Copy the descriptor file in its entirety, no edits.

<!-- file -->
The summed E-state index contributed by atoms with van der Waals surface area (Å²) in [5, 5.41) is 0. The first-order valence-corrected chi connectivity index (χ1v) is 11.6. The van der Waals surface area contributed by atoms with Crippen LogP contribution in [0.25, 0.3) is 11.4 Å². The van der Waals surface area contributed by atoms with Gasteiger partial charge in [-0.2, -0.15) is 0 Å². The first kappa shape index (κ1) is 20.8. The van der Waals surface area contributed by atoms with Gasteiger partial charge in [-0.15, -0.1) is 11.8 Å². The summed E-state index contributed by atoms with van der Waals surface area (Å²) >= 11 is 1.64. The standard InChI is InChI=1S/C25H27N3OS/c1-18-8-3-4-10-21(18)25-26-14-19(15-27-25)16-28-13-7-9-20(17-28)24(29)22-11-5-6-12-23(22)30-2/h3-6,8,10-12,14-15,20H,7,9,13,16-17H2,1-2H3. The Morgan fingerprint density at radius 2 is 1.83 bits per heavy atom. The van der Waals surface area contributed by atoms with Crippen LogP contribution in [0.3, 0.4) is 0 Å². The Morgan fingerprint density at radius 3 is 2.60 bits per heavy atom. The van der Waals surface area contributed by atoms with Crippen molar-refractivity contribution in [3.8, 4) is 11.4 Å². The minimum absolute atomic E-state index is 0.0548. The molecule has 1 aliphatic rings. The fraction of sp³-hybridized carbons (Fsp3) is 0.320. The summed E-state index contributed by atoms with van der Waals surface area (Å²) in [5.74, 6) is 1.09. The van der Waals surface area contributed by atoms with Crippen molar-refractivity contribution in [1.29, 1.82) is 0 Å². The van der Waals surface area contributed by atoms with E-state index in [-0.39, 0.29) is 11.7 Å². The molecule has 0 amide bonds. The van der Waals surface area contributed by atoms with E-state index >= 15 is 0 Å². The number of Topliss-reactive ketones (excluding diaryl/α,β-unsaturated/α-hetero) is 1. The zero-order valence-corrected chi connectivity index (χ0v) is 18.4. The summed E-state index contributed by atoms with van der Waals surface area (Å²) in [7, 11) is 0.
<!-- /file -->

The summed E-state index contributed by atoms with van der Waals surface area (Å²) in [5, 5.41) is 0. The first-order valence-corrected chi connectivity index (χ1v) is 11.6. The van der Waals surface area contributed by atoms with Crippen LogP contribution in [0.25, 0.3) is 11.4 Å². The van der Waals surface area contributed by atoms with Gasteiger partial charge in [-0.2, -0.15) is 0 Å². The first kappa shape index (κ1) is 20.8. The van der Waals surface area contributed by atoms with Gasteiger partial charge in [-0.15, -0.1) is 11.8 Å². The summed E-state index contributed by atoms with van der Waals surface area (Å²) >= 11 is 1.64. The standard InChI is InChI=1S/C25H27N3OS/c1-18-8-3-4-10-21(18)25-26-14-19(15-27-25)16-28-13-7-9-20(17-28)24(29)22-11-5-6-12-23(22)30-2/h3-6,8,10-12,14-15,20H,7,9,13,16-17H2,1-2H3. The Morgan fingerprint density at radius 2 is 1.83 bits per heavy atom. The van der Waals surface area contributed by atoms with Crippen LogP contribution in [0.3, 0.4) is 0 Å². The Morgan fingerprint density at radius 3 is 2.60 bits per heavy atom. The van der Waals surface area contributed by atoms with Crippen molar-refractivity contribution in [3.8, 4) is 11.4 Å². The minimum absolute atomic E-state index is 0.0548. The molecule has 1 aliphatic rings. The fraction of sp³-hybridized carbons (Fsp3) is 0.320. The summed E-state index contributed by atoms with van der Waals surface area (Å²) in [5.74, 6) is 1.09. The van der Waals surface area contributed by atoms with Crippen molar-refractivity contribution in [1.29, 1.82) is 0 Å². The van der Waals surface area contributed by atoms with E-state index in [-0.39, 0.29) is 11.7 Å². The molecule has 0 amide bonds. The van der Waals surface area contributed by atoms with E-state index >= 15 is 0 Å². The number of Topliss-reactive ketones (excluding diaryl/α,β-unsaturated/α-hetero) is 1. The zero-order valence-corrected chi connectivity index (χ0v) is 18.4. The summed E-state index contributed by atoms with van der Waals surface area (Å²) in [7, 11) is 0.